If you have any questions please contact Michele Kaschub at mkaschub@maine.edu.

 

h1

MEGAT Conference

October 4, 2018

Gifted and Talented Fall Conference

Amping Up Engagement is the title of the annual fall Maine Gifted and Talented Conference being held on Friday, November 9, 2018 at the Black Bear Inn in Orono.  
The cost is $75 which includes a year of MEGAT membership. Added this year is a Student Creativity Contest. The theme is “What lights you UP?”

Register HERE!

If you have questions please contact Ruth Lyons at ruthlyons@rsu22.org.
h1

MICA – Day 2

September 29, 2018

A day filled with GREATNESS

Kaitlin Young in the Idea Lab

The Maine International Conference on the Arts (MICA) wrapped up yesterday with a very full and high spirited, exciting day. The day started with a lively performance by the Maine Taiko Drummers. The Maine Artists Idea Lab stories followed in Hannaford Hall reaching across the many “arts” lines and inspiring folks bringing many to tears.

One of the Idea Lab presenters was Sedomocha School Music Educator Kaitlin Young (Maine 2018 Teacher of the Year) who shared her “teacher” story and reminded me of the importance of “life-long learning”! All of us who call ourselves “educators” can be proud that Kaitlin represents Maine educators who are continuously striving to provide an excellent education for all learners!

The day was filled with breakout sessions on a variety of topics relating to the Maine Arts Commission (MAC) Cultural Plan – Leveraging Investment, Building Capacity, Visibility of Arts & Cultural Sector, Arts Education & Lifelong Learning, and Promoting Cultural Tourism.

Teaching, learning, and assessment panel

Just before lunch Arts EngageME presented their Inaugural Maine Arts Awards to the surprised recipients. Throughout the day there were pop-up performers including Sara Juli, Oratorio Chorale, Portland Piano Trio, Celebration Barn, Golden Oak, and MAMM students.

The PK-12 arts education sessions were informative, enlightening, and inspirational. Thank you to the following who contributed their expertise to the sessions designed especially for educators.

How do teaching, learning and assessment work together in a positive, productive standards-based Visual and Performing Arts classroom?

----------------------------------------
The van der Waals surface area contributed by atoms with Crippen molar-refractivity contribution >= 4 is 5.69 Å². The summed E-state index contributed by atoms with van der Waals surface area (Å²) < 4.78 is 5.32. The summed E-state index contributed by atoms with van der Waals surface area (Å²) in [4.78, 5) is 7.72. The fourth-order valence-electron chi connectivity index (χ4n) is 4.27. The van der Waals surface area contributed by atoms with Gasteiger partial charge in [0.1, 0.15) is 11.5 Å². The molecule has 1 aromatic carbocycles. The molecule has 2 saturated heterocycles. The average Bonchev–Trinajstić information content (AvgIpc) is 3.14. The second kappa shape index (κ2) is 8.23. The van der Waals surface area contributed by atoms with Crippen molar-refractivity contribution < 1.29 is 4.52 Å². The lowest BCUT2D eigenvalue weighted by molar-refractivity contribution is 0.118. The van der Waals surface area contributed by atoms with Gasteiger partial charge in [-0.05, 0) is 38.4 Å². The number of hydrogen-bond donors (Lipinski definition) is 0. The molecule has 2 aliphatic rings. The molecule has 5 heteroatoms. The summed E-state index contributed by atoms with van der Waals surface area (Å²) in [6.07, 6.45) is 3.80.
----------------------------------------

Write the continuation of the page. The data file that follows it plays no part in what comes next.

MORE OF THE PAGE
Jeff Beaudry, Jen Etter, Kelly Hrenko, Michelle Kaschub, Holly Leighton, and John Morris!

Teaching artists and PK-12 arts teachers session

When Teaching Artists and Arts Teachers Connect, Students Win

Kate Smith, Brian Evans-Jones, Kris Bisson, Tim Christensen, Lori Spruce, John Morris, Carmel Collins

Empowering Your Voice for Arts Education 

Catherine Ring

MAC provides MICA biennially so if you missed it this year mark your calendar for the next one being held in 2020. It will be a great way to celebrate the Bicentennial of our state.

Catherine Ring presenting

Some of the MALI folks in attendance

h1

Conferences Underway

September 28, 2018

Super day at MICA

Kate Smith, Kara Plank from the South Berwick Lantern Fest, Argy Nestor

Yesterday was full of excitement at USM. Three opportunities were under way as part of the Pre Maine International Conference on the Arts.

The 2018 Maine State Teacher of the Year, Kaitlin Young, provided an engaging keynote at the Arts Education Pre-Conference: At the HEART of Arts Education and seeds of inspiration. Participants created action steps for their work at the school and/or community level. The day started with art, dance, and music making. Lindsay Pinchbeck took the lead on creating lanterns used in ceremony’s around the world. Kate Smith led Jambo Rafiki, an African song with dance created by Nancy Salmon.

Kate Smith, Central School Music Educator (South Berwick), received the Carol Trimble Award for her contribution to the Maine Arts Leadership Initiative! Congratulations Kate!

Others participated in the Rural Arts Development Pre-Conference. This Pre-Conference provided hands-on advice, models to emulate and a space to have conversations to address the unique needs of living in the most rural state in the nation.

The day culminated with amazing performances and a Keynote Speaker Maryo Gard Ewell on Rural Community Development in and Through the Arts.

This is the third MICA – the first was held at the University of Maine, Orono, the second in Lewiston, 2016. We’re happy to be on the USM campus.

MICA continues TODAY at USM, Portland campus, Abromson Center! If you have not registered it’s not too late, arrive at the Portland campus at 7:30 to register!

 

John Morris and Nancy Salmon dancing in the processional.

%d bloggers like this: